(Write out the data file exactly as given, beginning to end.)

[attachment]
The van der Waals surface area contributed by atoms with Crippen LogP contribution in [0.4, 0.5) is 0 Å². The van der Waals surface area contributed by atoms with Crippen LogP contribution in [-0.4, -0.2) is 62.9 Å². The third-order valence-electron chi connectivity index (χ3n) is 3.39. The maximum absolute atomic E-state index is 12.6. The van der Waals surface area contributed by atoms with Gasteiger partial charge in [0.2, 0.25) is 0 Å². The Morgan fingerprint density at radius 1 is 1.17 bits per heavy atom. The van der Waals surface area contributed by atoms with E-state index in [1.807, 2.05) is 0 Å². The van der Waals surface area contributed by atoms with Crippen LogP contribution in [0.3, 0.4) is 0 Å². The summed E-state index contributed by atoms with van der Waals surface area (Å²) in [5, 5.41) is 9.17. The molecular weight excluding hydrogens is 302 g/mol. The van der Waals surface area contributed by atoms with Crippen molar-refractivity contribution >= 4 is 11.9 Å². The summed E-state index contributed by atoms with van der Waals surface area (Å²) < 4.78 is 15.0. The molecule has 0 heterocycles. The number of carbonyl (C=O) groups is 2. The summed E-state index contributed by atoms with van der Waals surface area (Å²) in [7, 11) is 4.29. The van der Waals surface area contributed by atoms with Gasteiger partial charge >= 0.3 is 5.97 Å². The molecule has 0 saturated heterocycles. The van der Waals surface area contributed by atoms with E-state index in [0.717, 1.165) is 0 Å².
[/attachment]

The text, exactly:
The van der Waals surface area contributed by atoms with Crippen LogP contribution in [0.4, 0.5) is 0 Å². The van der Waals surface area contributed by atoms with Crippen LogP contribution in [-0.4, -0.2) is 62.9 Å². The third-order valence-electron chi connectivity index (χ3n) is 3.39. The maximum absolute atomic E-state index is 12.6. The van der Waals surface area contributed by atoms with Gasteiger partial charge in [0.2, 0.25) is 0 Å². The Morgan fingerprint density at radius 1 is 1.17 bits per heavy atom. The van der Waals surface area contributed by atoms with E-state index in [1.807, 2.05) is 0 Å². The van der Waals surface area contributed by atoms with Crippen LogP contribution in [0.3, 0.4) is 0 Å². The summed E-state index contributed by atoms with van der Waals surface area (Å²) in [5, 5.41) is 9.17. The molecular weight excluding hydrogens is 302 g/mol. The van der Waals surface area contributed by atoms with Crippen molar-refractivity contribution >= 4 is 11.9 Å². The summed E-state index contributed by atoms with van der Waals surface area (Å²) < 4.78 is 15.0. The molecule has 0 heterocycles. The number of carbonyl (C=O) groups is 2. The summed E-state index contributed by atoms with van der Waals surface area (Å²) in [7, 11) is 4.29. The van der Waals surface area contributed by atoms with Gasteiger partial charge >= 0.3 is 5.97 Å². The molecule has 0 saturated heterocycles. The van der Waals surface area contributed by atoms with E-state index in [0.717, 1.165) is 0 Å².